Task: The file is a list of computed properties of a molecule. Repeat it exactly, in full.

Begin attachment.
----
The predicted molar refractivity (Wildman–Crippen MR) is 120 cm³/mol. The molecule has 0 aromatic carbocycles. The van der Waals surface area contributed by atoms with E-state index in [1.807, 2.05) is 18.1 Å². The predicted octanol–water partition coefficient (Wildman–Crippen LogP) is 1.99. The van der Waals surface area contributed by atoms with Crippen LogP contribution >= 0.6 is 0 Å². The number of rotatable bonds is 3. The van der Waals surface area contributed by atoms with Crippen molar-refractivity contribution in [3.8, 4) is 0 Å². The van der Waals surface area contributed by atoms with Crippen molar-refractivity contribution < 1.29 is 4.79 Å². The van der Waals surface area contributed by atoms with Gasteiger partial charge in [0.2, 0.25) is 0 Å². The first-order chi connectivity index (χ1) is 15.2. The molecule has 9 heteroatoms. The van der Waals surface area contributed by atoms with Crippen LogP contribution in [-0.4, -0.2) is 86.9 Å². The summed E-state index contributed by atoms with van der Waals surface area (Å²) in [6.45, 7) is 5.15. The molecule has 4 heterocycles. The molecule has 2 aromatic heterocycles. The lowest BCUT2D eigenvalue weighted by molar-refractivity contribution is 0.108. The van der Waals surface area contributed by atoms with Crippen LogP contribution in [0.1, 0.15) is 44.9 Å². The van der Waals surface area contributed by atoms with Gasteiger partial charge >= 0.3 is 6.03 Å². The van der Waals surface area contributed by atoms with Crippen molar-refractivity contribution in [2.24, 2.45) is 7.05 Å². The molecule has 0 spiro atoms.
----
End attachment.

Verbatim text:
The predicted molar refractivity (Wildman–Crippen MR) is 120 cm³/mol. The molecule has 0 aromatic carbocycles. The van der Waals surface area contributed by atoms with E-state index in [1.807, 2.05) is 18.1 Å². The predicted octanol–water partition coefficient (Wildman–Crippen LogP) is 1.99. The van der Waals surface area contributed by atoms with Crippen LogP contribution >= 0.6 is 0 Å². The number of rotatable bonds is 3. The van der Waals surface area contributed by atoms with Crippen molar-refractivity contribution in [3.8, 4) is 0 Å². The van der Waals surface area contributed by atoms with Crippen molar-refractivity contribution < 1.29 is 4.79 Å². The van der Waals surface area contributed by atoms with Gasteiger partial charge in [0.2, 0.25) is 0 Å². The first-order chi connectivity index (χ1) is 15.2. The molecule has 9 heteroatoms. The van der Waals surface area contributed by atoms with Crippen LogP contribution in [-0.4, -0.2) is 86.9 Å². The summed E-state index contributed by atoms with van der Waals surface area (Å²) in [6.45, 7) is 5.15. The molecule has 4 heterocycles. The molecule has 2 aromatic heterocycles. The lowest BCUT2D eigenvalue weighted by molar-refractivity contribution is 0.108. The van der Waals surface area contributed by atoms with Crippen LogP contribution in [0.1, 0.15) is 44.9 Å². The van der Waals surface area contributed by atoms with Gasteiger partial charge >= 0.3 is 6.03 Å². The van der Waals surface area contributed by atoms with Crippen molar-refractivity contribution in [2.24, 2.45) is 7.05 Å². The molecule has 0 spiro atoms.